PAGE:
How do you define ‘Success’? The Oxford Dictionary states:
1) A favourable outcome, doing what was desired or attempted; the attainment of wealth, fame or position.
2) A person or thing that is successful.
Often, we consider success to mean material wealth or importance in public status. Let us go back nearly two hundred years, however, and review the memoirs of convict Laurence Frayne where we will find a less empirical description. I acquired a copy of his memoirs over 11 years ago, and ever since have been fascinated by this ‘Steel Man’ (as he was known by the flagellators during Norfolk Island’s Penal Settlement 1825 – 1855) because of his ability to withstand repeated scourges of the lash. However, Frayne states in his memoirs; ‘Alas, delusive idea! – I felt too acutely the full weight, scourge & sting of every lash but I had resolution enough accompanied by inflexible Obstinacy not to give any satisfaction… I knew my real innocence and bore up against it.’
Frayne was a young, rebellious Irish convict who continually tried to escape whilst in New South Wales, ending up on Norfolk Island’s notorious penal settlement in 1830. His determination and free spirit were characteristics not common amongst other convicts. Yet this youth was not simply a one-dimensional character; a product of poverty and limited education. Laurence Frayne was articulate, intelligent, passionate, and he had another quality that I have long been interested in; he had a strong spiritual will, a will that despite pain, suffering and humiliation meant that he would survive degradation and the dark night of the soul.
‘…Though heart sick of my own existence, I could not bring myself to take away my own life with my own hands: which I well knew were given to me to procure food and nourishment for my body and make my life a comfort… This I also knew was the gift of God.’
Laurence Frayne succeeded, because he lived to tell his tale. His story has appeared in several history books and his memoirs show that whilst he was a broken man at times, he still managed to dig deep into his soul and find that divine spark of love and humanity within. This helped him to continue living when others might have crumbled and welcomed death. Frayne managed to keep his spirit alive whilst his heavily damaged body was testament to the cruelty he suffered.
Born in Dublin in the early 1800s, he came into this world when Ireland’s population was rapidly increasing; however its economy was declining and he would have known well the poverty that permeated family life at that time. He was sentenced in Dublin on October 5th, 1825 for ‘Stealing Rope’. Typical of the inequitable punishment-and-crime of the era, he was sentenced to seven years. Frayne was no more than a boy when he arrived in New South Wales on the Regalia in 1826. In 1828, he was reconvicted for continually trying to escape and was sent to Moreton Bay. This did not put a stop to his behaviour, and in January 1830 he was sent to the Supreme Court and reconvicted with a resulting death sentence. This sentence was commuted and he was sent to the stationary hulk, The Phoenix. This ship was described as a place ‘…of filth and place of cruelty and starvation’. Frayne tried to escape yet again, however he was caught and endured 200 lashes. He had no means of cleaning his wounds, and arrived on Norfolk Island in a dreadful state.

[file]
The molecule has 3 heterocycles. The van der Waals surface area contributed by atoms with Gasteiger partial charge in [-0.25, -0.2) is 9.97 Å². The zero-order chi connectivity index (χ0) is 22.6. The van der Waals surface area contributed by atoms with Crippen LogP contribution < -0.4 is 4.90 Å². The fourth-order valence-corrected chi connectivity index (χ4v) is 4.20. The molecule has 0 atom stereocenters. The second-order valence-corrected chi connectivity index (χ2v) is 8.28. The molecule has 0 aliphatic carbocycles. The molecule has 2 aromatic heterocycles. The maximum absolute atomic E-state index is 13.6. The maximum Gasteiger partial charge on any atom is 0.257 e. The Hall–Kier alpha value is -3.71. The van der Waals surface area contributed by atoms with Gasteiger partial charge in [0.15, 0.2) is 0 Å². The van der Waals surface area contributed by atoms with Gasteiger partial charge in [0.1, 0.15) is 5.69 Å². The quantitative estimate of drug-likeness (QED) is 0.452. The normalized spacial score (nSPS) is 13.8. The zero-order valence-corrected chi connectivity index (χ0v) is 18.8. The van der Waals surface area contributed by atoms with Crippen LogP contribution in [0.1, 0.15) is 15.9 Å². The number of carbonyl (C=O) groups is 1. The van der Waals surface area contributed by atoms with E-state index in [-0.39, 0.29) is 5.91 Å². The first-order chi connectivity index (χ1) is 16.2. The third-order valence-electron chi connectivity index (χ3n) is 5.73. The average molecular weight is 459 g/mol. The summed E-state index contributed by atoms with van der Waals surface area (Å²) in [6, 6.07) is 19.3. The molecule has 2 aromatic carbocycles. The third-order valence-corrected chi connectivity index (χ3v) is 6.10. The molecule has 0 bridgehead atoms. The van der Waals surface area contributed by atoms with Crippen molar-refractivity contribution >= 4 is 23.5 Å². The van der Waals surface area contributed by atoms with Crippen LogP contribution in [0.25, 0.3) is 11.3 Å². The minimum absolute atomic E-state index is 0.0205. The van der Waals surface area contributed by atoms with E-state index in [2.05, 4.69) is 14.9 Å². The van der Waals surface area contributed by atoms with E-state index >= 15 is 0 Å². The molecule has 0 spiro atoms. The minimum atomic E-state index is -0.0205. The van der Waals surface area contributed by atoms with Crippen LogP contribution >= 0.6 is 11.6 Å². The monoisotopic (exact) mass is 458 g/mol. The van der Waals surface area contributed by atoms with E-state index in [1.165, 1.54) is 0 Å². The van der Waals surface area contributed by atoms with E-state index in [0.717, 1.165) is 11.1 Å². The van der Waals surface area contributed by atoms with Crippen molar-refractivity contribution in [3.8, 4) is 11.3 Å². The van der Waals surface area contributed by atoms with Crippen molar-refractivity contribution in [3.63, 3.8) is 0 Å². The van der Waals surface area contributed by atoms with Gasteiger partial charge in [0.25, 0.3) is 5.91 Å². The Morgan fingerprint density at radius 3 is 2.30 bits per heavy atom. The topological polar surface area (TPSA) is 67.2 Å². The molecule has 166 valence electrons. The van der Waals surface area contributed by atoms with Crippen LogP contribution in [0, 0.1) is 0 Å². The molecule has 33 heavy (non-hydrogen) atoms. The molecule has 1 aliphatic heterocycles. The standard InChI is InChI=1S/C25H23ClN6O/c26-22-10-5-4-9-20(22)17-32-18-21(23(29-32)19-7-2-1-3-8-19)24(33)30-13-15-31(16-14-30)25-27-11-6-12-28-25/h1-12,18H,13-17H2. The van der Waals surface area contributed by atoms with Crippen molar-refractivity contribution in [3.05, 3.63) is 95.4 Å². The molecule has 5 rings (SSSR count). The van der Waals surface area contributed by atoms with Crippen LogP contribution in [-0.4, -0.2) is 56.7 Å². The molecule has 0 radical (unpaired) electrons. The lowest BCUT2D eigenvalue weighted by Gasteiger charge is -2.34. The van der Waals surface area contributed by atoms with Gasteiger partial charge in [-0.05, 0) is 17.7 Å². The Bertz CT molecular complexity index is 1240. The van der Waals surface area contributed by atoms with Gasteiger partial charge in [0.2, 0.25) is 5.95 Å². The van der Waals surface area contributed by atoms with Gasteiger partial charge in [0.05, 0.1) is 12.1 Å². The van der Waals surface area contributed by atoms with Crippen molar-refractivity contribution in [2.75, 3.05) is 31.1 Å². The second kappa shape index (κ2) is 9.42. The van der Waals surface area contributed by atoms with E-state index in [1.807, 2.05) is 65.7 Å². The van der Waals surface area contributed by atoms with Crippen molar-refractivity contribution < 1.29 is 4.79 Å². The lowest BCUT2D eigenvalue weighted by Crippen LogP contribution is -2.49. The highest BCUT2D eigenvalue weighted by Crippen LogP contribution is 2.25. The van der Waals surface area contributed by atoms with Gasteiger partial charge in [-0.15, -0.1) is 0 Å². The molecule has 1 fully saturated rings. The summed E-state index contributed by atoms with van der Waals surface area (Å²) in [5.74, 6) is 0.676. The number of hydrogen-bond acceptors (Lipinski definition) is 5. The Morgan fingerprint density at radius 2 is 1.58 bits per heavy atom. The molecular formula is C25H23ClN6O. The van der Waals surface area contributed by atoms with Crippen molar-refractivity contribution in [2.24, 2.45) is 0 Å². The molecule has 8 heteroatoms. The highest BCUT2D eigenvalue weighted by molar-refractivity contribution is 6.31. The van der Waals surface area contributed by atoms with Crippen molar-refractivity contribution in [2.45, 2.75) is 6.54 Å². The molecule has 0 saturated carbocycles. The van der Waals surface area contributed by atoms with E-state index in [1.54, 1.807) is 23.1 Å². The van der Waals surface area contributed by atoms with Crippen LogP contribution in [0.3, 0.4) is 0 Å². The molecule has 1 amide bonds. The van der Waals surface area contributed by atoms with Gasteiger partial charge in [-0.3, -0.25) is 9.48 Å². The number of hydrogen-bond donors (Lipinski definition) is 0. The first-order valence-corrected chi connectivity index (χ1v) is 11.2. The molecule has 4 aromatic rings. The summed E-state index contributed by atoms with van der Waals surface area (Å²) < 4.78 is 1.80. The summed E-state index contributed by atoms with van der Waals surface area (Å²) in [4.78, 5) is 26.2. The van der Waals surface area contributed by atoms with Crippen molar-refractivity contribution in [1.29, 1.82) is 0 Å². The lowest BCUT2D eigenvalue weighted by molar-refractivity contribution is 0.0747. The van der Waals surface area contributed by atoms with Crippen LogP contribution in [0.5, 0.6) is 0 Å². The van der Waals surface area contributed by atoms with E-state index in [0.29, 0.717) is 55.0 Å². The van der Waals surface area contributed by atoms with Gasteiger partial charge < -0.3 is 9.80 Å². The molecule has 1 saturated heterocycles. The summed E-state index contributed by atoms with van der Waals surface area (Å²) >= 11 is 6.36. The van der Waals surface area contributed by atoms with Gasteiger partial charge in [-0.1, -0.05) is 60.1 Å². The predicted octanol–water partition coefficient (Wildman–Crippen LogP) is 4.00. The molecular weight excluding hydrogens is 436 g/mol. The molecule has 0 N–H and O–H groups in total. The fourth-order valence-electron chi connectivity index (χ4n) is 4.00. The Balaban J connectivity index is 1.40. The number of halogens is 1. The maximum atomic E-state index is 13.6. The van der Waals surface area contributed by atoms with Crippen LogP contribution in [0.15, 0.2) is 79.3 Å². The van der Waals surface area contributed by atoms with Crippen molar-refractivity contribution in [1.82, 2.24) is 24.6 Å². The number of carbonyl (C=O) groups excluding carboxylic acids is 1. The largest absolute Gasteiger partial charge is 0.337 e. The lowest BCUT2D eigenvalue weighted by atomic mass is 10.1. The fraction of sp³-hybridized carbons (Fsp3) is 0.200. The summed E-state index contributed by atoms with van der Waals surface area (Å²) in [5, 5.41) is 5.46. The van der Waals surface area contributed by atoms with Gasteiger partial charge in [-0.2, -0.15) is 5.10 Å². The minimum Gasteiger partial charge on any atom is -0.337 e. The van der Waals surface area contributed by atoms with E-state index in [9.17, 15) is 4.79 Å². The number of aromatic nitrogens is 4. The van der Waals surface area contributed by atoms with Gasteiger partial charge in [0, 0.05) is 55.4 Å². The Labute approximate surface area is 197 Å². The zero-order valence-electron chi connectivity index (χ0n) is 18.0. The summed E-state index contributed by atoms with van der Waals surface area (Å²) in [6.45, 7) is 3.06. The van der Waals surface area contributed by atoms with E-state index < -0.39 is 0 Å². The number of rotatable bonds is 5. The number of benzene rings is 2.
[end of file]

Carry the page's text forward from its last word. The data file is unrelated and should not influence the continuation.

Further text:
‘In this state immediately after my landing I was sent to carry Salt Beef on my back with the Salt Brine stinging… I really longed for instant death.’
Frayne fought against injustice and anyone who tried to curb his freedom. He continually found himself in trouble with authorities for one reason or another. However, he was soon to come up against Norfolk Island’s feared commandant, Lieutenant-Colonel James Thomas Morisset (1780-1852). He would encounter a man who had scant regard for human dignity and who might easily be described as a sadist. Our young protagonist’s traumatic journey to freedom had only just begun.
Morriset arrived to take up his duties on Norfolk Island in May of 1829, some 18 months before the arrival of Laurence Frayne. His appearance was rather gruesome due to a severe sabre wound on his face that was inflicted during the wars. Whilst he had a reputation in New South Wales for being ‘stern, but not unjust’, this would soon become a fallacy during his reign of terror on Norfolk. Prisoners, who worked in chain gangs, were encouraged to turn informants in order to receive some small privilege. Frayne’s memoirs reveal that any man could be flogged merely on suspicion. There was no jury, which meant prisoners were tried under tribunal. Since there was no defence, the convicted men were constantly in fear of being charged for some menial or false charge.
Frayne was brought before Morisset for breaking a flagstone in the quarry. He tried to defend himself, but states ‘As usual I found my defence useless’. He received 100 lashes.
‘After the sentence I plainly told the Commandant in the Court that he was a Tyrant. He replied that no man had ever said that about him before. I said they knew the consequences too well to tell him so. – But I tell you in stark naked blunt English that you are as great a tyrant as Nero ever was. The moment I said these words I was sentenced to an additional 100 & to be kept ironed down in a cell for Life and never to see daylight again.’
Morisset’s unbalanced mental state showed itself to a large degree when he wanted to be present whilst Frayne received these 200 lashes. The lashes were given intermittently so that they could be inflicted again just as the wounds were beginning to heal over. He said that he wanted to see the flagellator inflict the lashes as severely as possible. Consequently, heavier cats were obtained specifically for Frayne’s torture.